Hot like Chili 

Whistler’s Renaissance man Chili Thom adds TV host to his credits

Page 5 of 8

Another thing he brought back from the experience he describes as   “an honour and privilege” is a brain bursting with inspiration — inspiration that will have to wait. His participation in Wild at Heart has meant that as he returns to the studio this month he’s looking at a backlog of commissions. (A problem he recognizes that a lot of artists would like to have.) He expects that any new work will have to wait until the summer or fall.

 

Collaboratively promiscuous

Of course, that will also depend on how many other projects come to fruition along the way. In addition to painting and guiding and DJing, he’s committed to completing the third part of the horror film trilogy he and Banks have been working on, and there’s also the day-to-day of the company he runs with Nash.

The couple operate their own production decorating company, called Shits ’N’ Giggles. From its humble genesis as a club night with weekly themes, the company has emerged as a player in the events industry. Envisioned as a way to introduce city-style club nights to the resort, Shits ’N’ Giggles, now does everything from art openings to major corporate events at enormous venues like the Telus Conference Centre.

“Collaboration is great, it always gives you at least twice as many options,” he says of their partnership, acknowledging that they share a distinct, yet complementary aesthetic.

Thom could be described as collaboratively promiscuous. And everyone appears to be benefiting from his multi-partnered creative efforts. His list of partners and associates reads like a Who’s Who of young and hip Whistler. In addition to Nash, Chili Thom works with filmmaker Feet Banks, DJ Scott Arkwell and former roommate and fellow painter David Barnes.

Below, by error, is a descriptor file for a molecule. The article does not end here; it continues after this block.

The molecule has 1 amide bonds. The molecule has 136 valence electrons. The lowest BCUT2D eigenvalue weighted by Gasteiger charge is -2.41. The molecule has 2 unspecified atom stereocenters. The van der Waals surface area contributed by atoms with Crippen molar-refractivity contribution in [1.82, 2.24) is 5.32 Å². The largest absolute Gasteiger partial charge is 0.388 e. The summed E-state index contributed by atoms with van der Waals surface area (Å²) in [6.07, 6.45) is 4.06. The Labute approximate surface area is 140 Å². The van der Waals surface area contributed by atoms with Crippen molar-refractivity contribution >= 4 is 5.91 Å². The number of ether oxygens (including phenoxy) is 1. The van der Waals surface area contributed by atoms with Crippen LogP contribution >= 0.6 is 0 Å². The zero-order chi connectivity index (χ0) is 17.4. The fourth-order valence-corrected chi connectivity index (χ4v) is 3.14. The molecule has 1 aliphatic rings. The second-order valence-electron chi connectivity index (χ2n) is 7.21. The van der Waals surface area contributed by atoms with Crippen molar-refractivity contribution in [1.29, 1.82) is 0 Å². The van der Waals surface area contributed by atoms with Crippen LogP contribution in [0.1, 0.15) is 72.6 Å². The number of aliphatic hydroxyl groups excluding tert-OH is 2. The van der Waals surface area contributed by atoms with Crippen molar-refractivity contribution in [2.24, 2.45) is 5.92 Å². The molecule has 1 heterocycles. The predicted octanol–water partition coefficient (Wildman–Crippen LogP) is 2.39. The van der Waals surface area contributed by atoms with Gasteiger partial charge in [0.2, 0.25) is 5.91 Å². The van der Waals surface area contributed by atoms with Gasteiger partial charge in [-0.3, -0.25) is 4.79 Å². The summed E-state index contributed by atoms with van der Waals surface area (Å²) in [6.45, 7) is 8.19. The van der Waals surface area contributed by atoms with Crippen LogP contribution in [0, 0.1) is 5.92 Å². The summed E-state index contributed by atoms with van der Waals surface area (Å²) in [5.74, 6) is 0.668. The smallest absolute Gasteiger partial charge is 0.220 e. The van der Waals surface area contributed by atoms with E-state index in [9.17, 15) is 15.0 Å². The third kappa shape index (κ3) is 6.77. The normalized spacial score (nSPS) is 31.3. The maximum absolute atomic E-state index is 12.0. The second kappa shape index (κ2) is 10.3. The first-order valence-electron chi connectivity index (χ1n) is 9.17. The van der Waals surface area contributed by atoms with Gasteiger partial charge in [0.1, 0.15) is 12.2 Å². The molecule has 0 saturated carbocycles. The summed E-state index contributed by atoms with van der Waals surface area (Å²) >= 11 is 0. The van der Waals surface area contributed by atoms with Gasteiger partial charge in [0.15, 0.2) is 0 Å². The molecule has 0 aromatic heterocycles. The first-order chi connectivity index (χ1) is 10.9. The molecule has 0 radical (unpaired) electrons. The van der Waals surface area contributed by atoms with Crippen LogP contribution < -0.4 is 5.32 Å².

At the reception of the Paralympic Cultural Cabaret, Thom and Barnes had their shared easel positioned next to DJ Foxy Moron’s set-up. While Foxy spun platters to scarf canapés by, Thom and Barnes performance painted. The painting, a 3’x2’ urban landscape featuring a puzzle of blue-green concrete apartment blocks with purple deciduous trees, their roots threatening to strangle the inorganic people cages, proved that the two, despite mixing acrylics on each others Re-Use-It Centre suit coats, were much more that clown princes of visual arts. Never has watching paint dry been so fascinating.

The confidence of Thom’s strokes and the fact he’s comfortable enough to paint in public is even more interesting considering how relatively new he is to the form.

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